"For the Best Interests of Man"
NOVEMBER 01, 1970 by A. NEIL MCLEOD
Dr. McLeod is Economist and Director of Business Affairs, Institute of Paper Chemistry, Appleton, Wisconsin.
In this land of abundance, people generally have lost sight of the fact of scarcity. They have been bemused so long by tales of conspicuous consumption, overproduction caused by the misallocation of resources (never due to intervention, always due to malfunctioning markets), they have been assured that the problem is one of distribution—that they are in fact unable to accept the fact of physical scarcity let alone economic scarcity (it’s really the only kind). Oil existed in abundance before our forefathers discovered it. As soon as it was discovered it became scarce. Who can comprehend that kind of perversity? Scarcity, they have been taught, is caused by malevolence because "science" knows enough to permit every man to live like a king!
The "scarcity" that concerns the typical conservationist is usually that scarcity having to do with a resource that men did not have the wisdom and foresight to bring under the rules and strictures of private property. Often these resources are psychic and aesthetic in nature and pose extremely difficult problems to bring them into an exchange mechanism.
You and I have, in our lifetime, seen air and water pass from a category of free goods to economic goods—in other words we have seen the metamorphosis of scarcity. It has happened rather suddenly and our institutions are not in shape to cope with air and water as we did with land. Although the institutional framework is not the barrier in the case of the oceans, the system that has worked so admirably for land isn’t being given a thought for its applicability to oceans.
The much used phrase, "in the best interests of man," is the crux. Nothing can filter the infinite needs of man better than the market; the market demands exchange, and free exchange demands private property. For this reason there can never be a widespread conservationist movement. To conserve—what?—somebody has to decide whether to mine coal and use pit props, or to preserve the forest and let the coal lie unused. The myopia of the conservationist never permits him to grasp the principle of substitution.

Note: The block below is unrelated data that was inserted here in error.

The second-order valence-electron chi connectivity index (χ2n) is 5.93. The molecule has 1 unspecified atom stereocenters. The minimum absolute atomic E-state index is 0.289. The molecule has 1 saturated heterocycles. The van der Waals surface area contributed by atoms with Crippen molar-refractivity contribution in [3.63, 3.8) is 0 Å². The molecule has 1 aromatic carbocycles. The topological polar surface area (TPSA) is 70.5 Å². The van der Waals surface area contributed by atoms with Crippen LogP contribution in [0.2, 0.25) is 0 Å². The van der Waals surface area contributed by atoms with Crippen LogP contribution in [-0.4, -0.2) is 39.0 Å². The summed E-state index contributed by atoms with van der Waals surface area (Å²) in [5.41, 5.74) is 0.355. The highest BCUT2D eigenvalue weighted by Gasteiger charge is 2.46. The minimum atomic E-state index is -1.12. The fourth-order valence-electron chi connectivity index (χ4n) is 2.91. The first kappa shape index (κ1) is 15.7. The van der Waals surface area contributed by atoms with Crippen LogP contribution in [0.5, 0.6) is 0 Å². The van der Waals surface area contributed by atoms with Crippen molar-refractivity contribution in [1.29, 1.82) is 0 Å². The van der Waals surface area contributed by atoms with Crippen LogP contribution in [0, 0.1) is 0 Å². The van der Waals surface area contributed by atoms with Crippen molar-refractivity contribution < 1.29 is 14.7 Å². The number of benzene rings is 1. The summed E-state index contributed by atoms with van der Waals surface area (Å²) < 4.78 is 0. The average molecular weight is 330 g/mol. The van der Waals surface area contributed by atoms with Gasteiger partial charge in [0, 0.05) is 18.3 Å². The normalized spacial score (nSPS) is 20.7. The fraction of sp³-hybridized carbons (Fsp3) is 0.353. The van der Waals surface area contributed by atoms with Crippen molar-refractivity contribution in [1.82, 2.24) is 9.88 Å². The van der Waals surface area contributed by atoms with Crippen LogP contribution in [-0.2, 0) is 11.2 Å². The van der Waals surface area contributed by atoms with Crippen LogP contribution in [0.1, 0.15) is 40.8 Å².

Conservation has too many ingredients that are incompatible to each other and that are complexly interrelated for it ever to be attractive as a broad regulatory field. Regulatory attempts are primitive in that the objects of their violence must be discrete and discernible, i.e. airlines, railroads, farmers, post offices. The little zealous preservationist interventions are annoying, cause some misallocation of resources, but are no great threat because the job is simply overwhelming. For example, during World War II the W.P.B. chronicled the fact that there were at least 700,000 separate uses for paper. Since then per capita consumption of paper has risen from 306 pounds in 1941 to 565 pounds in 1969. Who would like to guess how many more than 700,000 ways we are using paper today?
There is a great similarity between some aspects of pollution and violence. We have polluted our environment because our accounting has been in error. We have overlooked certain costs. We have assumed a costless situation that now suddenly tenders its bills, bills we acknowledge. We have made these mistakes, indulged in these abuses, because we thought they were costless. Recovery from pollution will be slow until we get the bills in shape and enter them into the proper accounts.
So it is with violence. People are under the mistaken idea that their particular conservation (violence) is costless. In large part they have seen that the conservation in Viet Nam (a very particular kind of conservation—aren’t they all?) is indeed not costless, and they are recoiling from this special violence. So violence will be used (and abused) until its costs come to light. Then, as with pollution, recovery from the abuse will be slow and painful. Freedom is unthinkable for those who only think coercion.